GFCI

GFCI

A ground fault circuit interrupter (GFCI), also called Ground Fault Interrupter (GFI) or Residual Current Device (RCD) is a device that shuts off an electric power circuit when it detects that current is flowing along an unintended path, such as through water or a person. It is used to reduce the risk of electric shock, which can cause the heart to stop or cause burns. They can also prevent some fires, like when a live wire touches a metal conduit.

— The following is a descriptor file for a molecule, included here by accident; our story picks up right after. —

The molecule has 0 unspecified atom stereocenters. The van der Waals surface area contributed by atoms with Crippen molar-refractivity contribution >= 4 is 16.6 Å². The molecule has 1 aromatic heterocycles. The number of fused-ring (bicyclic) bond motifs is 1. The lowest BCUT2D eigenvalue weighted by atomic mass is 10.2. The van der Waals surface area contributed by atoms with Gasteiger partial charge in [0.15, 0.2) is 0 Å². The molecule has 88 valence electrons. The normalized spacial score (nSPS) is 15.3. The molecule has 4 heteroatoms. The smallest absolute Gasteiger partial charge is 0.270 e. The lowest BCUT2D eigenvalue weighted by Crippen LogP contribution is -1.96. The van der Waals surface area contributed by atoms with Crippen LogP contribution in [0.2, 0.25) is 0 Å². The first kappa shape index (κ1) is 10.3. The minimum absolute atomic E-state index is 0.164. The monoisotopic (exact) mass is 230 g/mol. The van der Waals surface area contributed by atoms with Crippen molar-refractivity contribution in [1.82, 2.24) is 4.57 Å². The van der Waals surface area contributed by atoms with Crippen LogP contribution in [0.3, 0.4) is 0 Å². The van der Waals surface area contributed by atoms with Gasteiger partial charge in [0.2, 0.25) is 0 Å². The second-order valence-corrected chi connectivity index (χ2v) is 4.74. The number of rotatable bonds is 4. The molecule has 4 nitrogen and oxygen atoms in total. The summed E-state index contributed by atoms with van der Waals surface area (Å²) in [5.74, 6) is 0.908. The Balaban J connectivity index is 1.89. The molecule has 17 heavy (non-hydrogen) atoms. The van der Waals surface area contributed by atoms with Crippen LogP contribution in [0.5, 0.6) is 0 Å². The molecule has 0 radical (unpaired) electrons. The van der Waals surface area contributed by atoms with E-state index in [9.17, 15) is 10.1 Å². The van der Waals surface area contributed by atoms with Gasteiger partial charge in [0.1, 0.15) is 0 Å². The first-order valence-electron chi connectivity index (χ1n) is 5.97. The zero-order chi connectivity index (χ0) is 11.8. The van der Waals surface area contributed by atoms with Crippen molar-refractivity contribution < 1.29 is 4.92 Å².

GFCIs can be used to upgrade older two-prong (non-grounded) outlets to three-prong (grounded) outlets without installing any new wire. This is safer than using the two-to-three prong adapter, as these adapters may not connect the appliance to ground at all. The GFCI is installed in the electrical box without connecting the ground screw (as there is no ground wire). A label that says "No Equipment Ground" must be placed on the GFCI outlet and all downstream outlets. Several of these labels are usually included with the GFCI. Note that in some parts of the world, "ground" is called "earth".

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